Wallpaper is back in a big way. There…I’ve said it. And I’m positively happy to say it’s true.
I remember my dear Grandmother doing her own wallpapering in her ancient farmhouse. The effect was instant gratification: the tired old walls came alive with clusters of fresh strawberries on a field of crisp white. As a result, my mother was quite fond of wallpaper (perhaps too fond). She installed her own vinyl coated masterpieces in our family home. I remember helping her slather the back of each strip with the sloppy mess of thick glue, before smacking it onto the wall and wiping it carefully into place. Later, I relished the opportunity of choosing wallpaper for my pre-teen boudoir. And so, history repeats itself once again. In hindsight, I attribute these early wallpaper-related activities to my eventual interest in interior design as a career.
Wallpaper was quite the trend when I was growing up back in the late 1970’s and early 80’s. I admit, I do shudder a bit at the thought of all that Wedgewood blue paper with its duck borders looming on the kitchen walls. Not to mention the teal and dusty-rose florals (with coordinating mauve carpeting) of the following decade.
I’m extremely pleased to inform you that today’s papers are a far cry from these disturbing memories of our decorating past. In contrast, the trends I’m seeing now involve not just wallpapers, but wall-coverings. There are treatments with raised embellishments (including sequins and hand-painting), wood veneers, shells, embroidery, metallics, stone, grasses, and more. The artwork is innovative and cutting edge. Maya Romanoff and Carl Robinson are two of my personal favorites amongst wall-covering designers, but there are others producing wall art from around the globe. Europe is especially fond of the wall-covering craze. It’s only a matter of time before this growing trend makes its claim on American households as well.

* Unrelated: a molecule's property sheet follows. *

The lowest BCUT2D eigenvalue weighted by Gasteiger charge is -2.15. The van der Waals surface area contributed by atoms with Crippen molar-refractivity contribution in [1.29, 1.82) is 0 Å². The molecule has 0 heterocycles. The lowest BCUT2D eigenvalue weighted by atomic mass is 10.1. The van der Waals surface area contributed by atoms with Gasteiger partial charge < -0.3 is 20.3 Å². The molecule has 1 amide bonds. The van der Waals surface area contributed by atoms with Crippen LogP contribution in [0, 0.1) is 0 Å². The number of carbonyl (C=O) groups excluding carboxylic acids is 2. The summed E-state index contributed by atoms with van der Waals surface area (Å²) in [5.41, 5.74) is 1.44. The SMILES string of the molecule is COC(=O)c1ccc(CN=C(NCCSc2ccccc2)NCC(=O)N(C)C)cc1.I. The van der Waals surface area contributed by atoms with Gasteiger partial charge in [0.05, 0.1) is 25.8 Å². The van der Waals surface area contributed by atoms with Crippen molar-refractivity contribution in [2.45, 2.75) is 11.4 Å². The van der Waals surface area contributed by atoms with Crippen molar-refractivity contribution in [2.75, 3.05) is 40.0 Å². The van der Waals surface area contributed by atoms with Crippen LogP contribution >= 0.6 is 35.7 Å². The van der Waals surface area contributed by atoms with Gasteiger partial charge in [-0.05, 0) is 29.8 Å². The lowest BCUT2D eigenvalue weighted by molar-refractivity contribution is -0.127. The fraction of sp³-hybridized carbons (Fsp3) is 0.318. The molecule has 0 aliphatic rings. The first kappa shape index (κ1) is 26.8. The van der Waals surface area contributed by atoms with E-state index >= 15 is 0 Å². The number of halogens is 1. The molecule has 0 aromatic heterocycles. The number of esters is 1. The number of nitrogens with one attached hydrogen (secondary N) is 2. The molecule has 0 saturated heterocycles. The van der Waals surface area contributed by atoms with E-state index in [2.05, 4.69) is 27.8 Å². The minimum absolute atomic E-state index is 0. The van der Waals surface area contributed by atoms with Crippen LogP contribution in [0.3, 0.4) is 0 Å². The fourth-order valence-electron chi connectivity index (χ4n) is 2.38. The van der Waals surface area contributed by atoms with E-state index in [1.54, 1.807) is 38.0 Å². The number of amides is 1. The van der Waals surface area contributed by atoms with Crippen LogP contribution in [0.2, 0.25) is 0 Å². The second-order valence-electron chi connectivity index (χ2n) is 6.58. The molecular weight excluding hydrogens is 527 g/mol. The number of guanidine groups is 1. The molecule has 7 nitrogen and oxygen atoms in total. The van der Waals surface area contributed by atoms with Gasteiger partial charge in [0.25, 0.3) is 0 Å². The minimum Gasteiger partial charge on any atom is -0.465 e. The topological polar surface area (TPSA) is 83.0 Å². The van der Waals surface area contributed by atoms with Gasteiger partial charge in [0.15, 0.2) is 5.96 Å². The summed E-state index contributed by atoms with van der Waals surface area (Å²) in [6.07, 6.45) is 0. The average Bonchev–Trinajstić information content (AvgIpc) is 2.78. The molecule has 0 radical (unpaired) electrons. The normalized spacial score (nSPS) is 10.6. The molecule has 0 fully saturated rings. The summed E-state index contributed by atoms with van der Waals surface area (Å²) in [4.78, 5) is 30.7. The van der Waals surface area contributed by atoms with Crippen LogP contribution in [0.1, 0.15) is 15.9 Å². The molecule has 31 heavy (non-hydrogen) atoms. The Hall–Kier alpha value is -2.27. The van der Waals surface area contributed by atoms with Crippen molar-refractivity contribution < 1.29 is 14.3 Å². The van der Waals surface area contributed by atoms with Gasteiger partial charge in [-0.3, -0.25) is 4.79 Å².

Aside from the variety of finishes and art available, are the new ways we designers choose to apply them in clients’ homes. Often I decide to place this fantastic focal element to only one wall, creating an outstanding focal point that coordinates with paint colors on remaining surfaces. Maybe the fireplace surround gets its own dose of excitement, or the inside backs of the bookcases might be just the spot for a pop of color. Sometimes I’ll insert wallpaper into picture frame molding, creating pockets of pattern and interest within the walls or below the chair-rail. Perhaps we’ll hang just 3 strips with a bit of space between each, creating an interesting vertical effect behind the sofa, or visually defining an over-sized wall. The ideas are limitless.
Reasons behind using these new application techniques are many. An attempt at keeping things simple, while not overwhelming the space is a major factor. Some of the art on the current papers is quite large and could clutter a small room. Using it like artwork, instead of enveloping the space is much smarter. Affordability is another reason to limit its use. Often these amazing wall treatments are quite costly and sold by the yard, like fabric, as opposed to the single roll method we’ve been employing for years. Using paper on just one accent wall allows for the super chic look of a high-end paper, without breaking the client’s budget.
Kristine Robinson, WCAA, WFCP
Owner/Designer, Robinson Interiors